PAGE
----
Investors are pushing for sweeping changes in the way private equity groups collect management fees in a trend that is set to bring down absolute fee levels.
At an industry conference in Berlin, several buy-out executives said they were being asked by investors to charge fees only on the money they have actually used for investments and not on overall capital committed to a fund.
James Coulter, founding partner at TPG Capital, said this would become a more common practice in the next few years particularly for larger private equity groups, which are already under pressure to lower management fees.
“Private equity firms no longer need fees just to switch their lights on,” the co-founder of one of the largest private equity groups in the world said at the Super Return conference.
“If a fund really needs the management fee to keep going you probably should not invest in them.”
Private equity groups have traditionally used a fee model in which they charge a 2 per cent management fee on the committed capital to pay for overhead costs.
A $10bn fund would charge a $200m fee from the first day of its existence.
But typically, a fund takes about five years to invest its capital and it only draws the money from its investors each time it acquires a company.
Since the financial crisis, investors have achieved considerable success in urging private equity groups to bring down fees as returns in the sector have fallen and as some large buy out groups have reaped big gains from the management fee alone, and not only from profit rewards.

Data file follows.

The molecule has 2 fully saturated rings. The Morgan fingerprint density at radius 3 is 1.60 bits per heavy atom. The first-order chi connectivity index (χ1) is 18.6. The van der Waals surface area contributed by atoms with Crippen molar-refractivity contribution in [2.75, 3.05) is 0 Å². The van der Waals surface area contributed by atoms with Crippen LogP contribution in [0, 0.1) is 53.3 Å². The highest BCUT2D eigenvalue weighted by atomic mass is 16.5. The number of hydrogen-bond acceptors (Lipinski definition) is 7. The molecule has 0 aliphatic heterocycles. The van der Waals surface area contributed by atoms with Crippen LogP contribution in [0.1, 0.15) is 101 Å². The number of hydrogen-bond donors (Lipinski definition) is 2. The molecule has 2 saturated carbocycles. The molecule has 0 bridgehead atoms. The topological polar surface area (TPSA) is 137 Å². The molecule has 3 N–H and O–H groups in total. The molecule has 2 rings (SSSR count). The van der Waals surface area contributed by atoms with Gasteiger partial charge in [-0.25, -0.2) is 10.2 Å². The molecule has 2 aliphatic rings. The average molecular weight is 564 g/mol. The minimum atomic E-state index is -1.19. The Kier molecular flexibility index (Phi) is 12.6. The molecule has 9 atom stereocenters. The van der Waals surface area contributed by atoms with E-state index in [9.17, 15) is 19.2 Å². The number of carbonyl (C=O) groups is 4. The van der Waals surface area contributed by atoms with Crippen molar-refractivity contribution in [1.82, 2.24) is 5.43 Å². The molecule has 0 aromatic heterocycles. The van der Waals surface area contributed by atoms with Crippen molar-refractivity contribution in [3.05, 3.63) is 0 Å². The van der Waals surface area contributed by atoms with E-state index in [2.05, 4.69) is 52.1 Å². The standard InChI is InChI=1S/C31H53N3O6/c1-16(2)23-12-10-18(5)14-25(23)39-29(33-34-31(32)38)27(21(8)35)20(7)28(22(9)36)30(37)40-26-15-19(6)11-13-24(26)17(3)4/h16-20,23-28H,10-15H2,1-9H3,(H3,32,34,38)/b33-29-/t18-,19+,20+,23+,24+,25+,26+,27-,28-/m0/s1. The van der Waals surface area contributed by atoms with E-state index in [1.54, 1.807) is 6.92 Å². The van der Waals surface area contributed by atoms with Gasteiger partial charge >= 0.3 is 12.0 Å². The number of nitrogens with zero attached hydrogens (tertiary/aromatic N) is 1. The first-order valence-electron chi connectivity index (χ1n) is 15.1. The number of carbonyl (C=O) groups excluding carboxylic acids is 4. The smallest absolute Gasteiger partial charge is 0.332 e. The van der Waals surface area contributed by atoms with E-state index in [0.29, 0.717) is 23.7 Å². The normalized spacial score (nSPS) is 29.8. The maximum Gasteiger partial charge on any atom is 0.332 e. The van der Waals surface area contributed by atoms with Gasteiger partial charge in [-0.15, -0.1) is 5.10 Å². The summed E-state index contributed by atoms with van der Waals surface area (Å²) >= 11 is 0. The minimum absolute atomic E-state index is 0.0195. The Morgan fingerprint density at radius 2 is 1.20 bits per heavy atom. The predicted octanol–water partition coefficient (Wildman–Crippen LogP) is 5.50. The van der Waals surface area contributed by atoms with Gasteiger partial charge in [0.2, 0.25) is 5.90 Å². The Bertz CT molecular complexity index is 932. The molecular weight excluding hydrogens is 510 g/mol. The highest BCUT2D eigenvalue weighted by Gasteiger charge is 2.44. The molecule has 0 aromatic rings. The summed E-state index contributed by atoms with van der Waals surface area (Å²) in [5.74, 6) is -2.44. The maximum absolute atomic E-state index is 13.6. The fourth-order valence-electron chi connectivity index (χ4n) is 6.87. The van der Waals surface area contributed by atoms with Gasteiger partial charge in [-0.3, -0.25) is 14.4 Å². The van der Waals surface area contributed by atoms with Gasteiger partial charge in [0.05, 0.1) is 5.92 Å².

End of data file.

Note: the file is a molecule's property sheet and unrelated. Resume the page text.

A study by research group Preqin last year found management fees for new buy-out funds with more than $1bn had dropped to 1.7 per cent from the traditional 2 per cent.
“There are some disruptions in the industry,” said David Rubenstein, co-founder and managing director of Carlyle, the US private equity group that is about to go public.
“For the first time in many years … there is a desire to pay fees on invested and not committed capital and for the creation of special accounts.”
One senior private equity executive estimated that today, about five per cent of the money was invested in fund structures that charge fees on invested capital.
But he added that in the next 10 years, this could go up to 30 per cent of private equity capital.
Mr Coulter said fees would come down particularly as structures such as special accounts – funds that are tailor made for one investor – would become more common.
“We will see funds with quite substantial fee breaks for investors,” he said.
Mario Gianinni, chief executive at Hamilton Lane, one of the largest investors into private equity funds in the world, said: “You will see a lot of investors using predominantly special accounts.”
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